GUNN YANG: You know, when I played the 10th hole
and my 10th hole, I hit a perfect drive, and it was like 114 out and hit a 54,
and it was like one or two feet away, and I just wanted to make that to happen
again, really. It was close enough, it was only like five feet away. It was
short of it, though. Made a putt. I just wanted to do exactly the same thing as
how I did it on the previous hole, really.
ahead to tomorrow, do you know much about Corey?
GUNN YANG: I mean, I know he's on the Canadian
national team, but other than that, I have no information.
all that you've already won here today, do you feel like regardless of what
happens tomorrow, you've already won the week?
GUNN YANG: Well, I mean, of course, I mean, I'm
already in the Masters and a couple good events, but I'm a player. I want to
win the tournament. Obviously I want to put my name on the trophy with all the
best players around the world. Yeah, I mean, that's my goal.
Q. Talk about
the injury. Were you concerned you might not have a chance to play?
GUNN YANG: That's what I've thought, too. I never
thought I could play like this, but I've been just trying to work on my game
with my coach, Glen Daugherty, and he's been helping me out a lot. I mean, he's
teaching at the Grand Golf Club in San Diego, and I'm also a member there.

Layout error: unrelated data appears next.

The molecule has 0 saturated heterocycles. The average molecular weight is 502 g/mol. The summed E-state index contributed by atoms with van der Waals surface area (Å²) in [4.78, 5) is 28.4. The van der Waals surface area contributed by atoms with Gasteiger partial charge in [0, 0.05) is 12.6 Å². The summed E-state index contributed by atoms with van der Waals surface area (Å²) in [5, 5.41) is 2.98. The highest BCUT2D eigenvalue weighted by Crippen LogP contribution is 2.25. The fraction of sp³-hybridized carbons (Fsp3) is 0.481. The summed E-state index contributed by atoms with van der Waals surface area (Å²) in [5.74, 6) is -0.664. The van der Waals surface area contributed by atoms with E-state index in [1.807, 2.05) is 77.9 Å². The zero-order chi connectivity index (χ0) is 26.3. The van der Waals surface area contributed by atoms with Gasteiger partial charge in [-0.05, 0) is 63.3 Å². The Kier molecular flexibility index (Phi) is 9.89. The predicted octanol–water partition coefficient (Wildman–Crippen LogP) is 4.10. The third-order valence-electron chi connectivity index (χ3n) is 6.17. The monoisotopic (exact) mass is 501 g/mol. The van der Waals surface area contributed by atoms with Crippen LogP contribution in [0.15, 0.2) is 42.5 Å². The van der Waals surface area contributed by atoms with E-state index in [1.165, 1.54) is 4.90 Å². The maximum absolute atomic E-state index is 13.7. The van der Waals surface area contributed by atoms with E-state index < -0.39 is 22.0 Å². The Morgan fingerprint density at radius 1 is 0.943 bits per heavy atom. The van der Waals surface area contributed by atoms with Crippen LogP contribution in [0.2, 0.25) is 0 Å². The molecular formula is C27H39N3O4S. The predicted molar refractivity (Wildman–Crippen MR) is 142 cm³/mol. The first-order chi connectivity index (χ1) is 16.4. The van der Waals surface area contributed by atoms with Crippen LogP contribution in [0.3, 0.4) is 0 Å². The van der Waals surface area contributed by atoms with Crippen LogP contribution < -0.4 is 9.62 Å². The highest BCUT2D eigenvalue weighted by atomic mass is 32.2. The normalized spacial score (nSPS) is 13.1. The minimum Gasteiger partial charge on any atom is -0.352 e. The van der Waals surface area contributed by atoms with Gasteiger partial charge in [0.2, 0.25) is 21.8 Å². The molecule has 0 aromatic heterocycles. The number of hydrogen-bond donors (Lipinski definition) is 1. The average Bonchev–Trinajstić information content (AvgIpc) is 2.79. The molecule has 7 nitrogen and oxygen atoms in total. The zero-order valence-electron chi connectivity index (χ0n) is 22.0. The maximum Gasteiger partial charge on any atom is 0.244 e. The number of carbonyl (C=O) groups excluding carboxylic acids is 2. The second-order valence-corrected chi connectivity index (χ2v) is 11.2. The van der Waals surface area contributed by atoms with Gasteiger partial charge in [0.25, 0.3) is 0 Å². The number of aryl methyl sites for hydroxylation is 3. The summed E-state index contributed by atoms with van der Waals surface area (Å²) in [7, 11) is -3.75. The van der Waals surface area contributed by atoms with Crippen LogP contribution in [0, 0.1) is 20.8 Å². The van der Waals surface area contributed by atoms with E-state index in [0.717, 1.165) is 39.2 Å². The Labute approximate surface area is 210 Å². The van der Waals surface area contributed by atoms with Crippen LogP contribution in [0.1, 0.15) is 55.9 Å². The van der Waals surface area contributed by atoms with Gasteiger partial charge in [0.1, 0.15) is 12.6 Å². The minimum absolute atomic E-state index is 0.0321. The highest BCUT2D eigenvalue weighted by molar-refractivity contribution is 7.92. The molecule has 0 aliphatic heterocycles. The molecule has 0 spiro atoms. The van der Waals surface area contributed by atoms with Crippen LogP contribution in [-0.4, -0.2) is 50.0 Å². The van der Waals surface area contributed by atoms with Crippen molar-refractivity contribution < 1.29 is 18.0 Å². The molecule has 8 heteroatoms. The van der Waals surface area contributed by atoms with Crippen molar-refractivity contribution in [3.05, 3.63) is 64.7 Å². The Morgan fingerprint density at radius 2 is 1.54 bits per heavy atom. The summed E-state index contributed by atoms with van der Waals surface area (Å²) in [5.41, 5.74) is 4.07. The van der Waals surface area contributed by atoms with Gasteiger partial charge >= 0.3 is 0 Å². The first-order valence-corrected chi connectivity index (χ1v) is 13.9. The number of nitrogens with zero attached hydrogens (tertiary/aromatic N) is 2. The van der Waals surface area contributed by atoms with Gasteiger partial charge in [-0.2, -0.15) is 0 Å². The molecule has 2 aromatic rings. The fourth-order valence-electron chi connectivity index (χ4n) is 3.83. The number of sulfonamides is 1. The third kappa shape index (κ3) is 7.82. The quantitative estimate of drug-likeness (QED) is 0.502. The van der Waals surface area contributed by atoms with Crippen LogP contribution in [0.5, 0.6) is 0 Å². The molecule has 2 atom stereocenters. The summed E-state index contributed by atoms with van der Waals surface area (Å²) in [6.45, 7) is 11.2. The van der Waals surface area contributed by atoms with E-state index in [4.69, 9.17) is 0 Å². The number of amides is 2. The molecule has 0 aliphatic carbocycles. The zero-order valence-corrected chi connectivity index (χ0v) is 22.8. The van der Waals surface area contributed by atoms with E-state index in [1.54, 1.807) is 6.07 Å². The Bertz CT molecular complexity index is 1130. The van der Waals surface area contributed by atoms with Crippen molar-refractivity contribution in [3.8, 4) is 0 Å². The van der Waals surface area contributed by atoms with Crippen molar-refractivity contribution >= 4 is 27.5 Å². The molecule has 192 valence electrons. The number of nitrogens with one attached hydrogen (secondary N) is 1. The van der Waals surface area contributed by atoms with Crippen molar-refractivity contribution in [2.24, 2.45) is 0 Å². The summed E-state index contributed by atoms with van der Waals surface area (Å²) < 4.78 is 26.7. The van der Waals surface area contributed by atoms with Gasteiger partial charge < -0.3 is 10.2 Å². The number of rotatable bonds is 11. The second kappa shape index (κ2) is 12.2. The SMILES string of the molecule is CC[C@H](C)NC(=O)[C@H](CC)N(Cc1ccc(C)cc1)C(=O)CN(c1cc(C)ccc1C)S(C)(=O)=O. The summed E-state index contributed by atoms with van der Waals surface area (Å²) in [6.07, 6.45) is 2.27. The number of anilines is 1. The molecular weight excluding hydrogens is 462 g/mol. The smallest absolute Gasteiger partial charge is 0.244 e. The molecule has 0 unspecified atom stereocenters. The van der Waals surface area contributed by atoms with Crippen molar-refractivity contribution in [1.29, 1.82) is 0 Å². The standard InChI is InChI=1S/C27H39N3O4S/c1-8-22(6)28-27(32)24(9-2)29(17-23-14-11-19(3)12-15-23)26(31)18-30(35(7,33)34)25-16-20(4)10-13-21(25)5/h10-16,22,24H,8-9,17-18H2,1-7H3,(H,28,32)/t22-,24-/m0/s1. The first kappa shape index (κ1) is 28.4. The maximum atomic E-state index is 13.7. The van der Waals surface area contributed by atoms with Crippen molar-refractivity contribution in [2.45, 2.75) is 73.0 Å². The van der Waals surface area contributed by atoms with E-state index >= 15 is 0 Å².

Whenever I'm not taking lessons but like hitting balls on the range, he comes
out and checks my swing out for like 15 minutes. If it's wrong, then he stays
there for 45 minutes and then changes my swing or something like that, works on
it. If it goes well, then he just leaves right away. That's how I've been
working with him, yeah.
Q. With regard
to all the matches that you've had this week, has there been any standout
matches that you look back on and think, that's what got me sitting where I am
at the moment?
GUNN YANG: Well, Ollie's match, it was a heck of a
match. It was the best match I've ever had. After his match, it just turned me
on, really, because it built me lots of confidence because he's No. 1 in the
world and I beat him by 1-up. I thought I can do -- I mean, I think I can do it
from now on, too, so yeah, we'll see how it goes.
Q. You kind of
touched on your back surgery that you had last year, but can you give a
timeline of when you underwent the operation, when you began hitting balls and
when you began feeling like --
GUNN YANG: So, I hurt my -- I had the first disk
injury in 2008 during an Australian Boys Amateur, and I think it was during the
second round, I think. And then I had like five shots in my back the past
couple of years, I think. And then I've been working on it, like doing all the
rehab because doctors were saying like I cannot take a surgery because I'm too
young for it, and then I decided to take a surgery last year on May 24th, and
then I started to chip and putt about two months after, then I started to hit
balls about three to four months after the surgery.
Q. July or
GUNN YANG: July -- yeah, July I started to chip
and putt, and then at the end of August I started to swing a bit, yeah.
Q. When did you
feel like you were 100 percent again?
GUNN YANG: Well, I'm still not 100 percent really.
I'm only like up to 95. Sometimes my back gets really stiff and muscle gets a
little bit different. But I have my physical therapist back in San Diego. His
name is Kevin Penske, and he's been working with me for the last two years.
It's been really great.
PETE KOWALSKI: Congratulations. We'll see you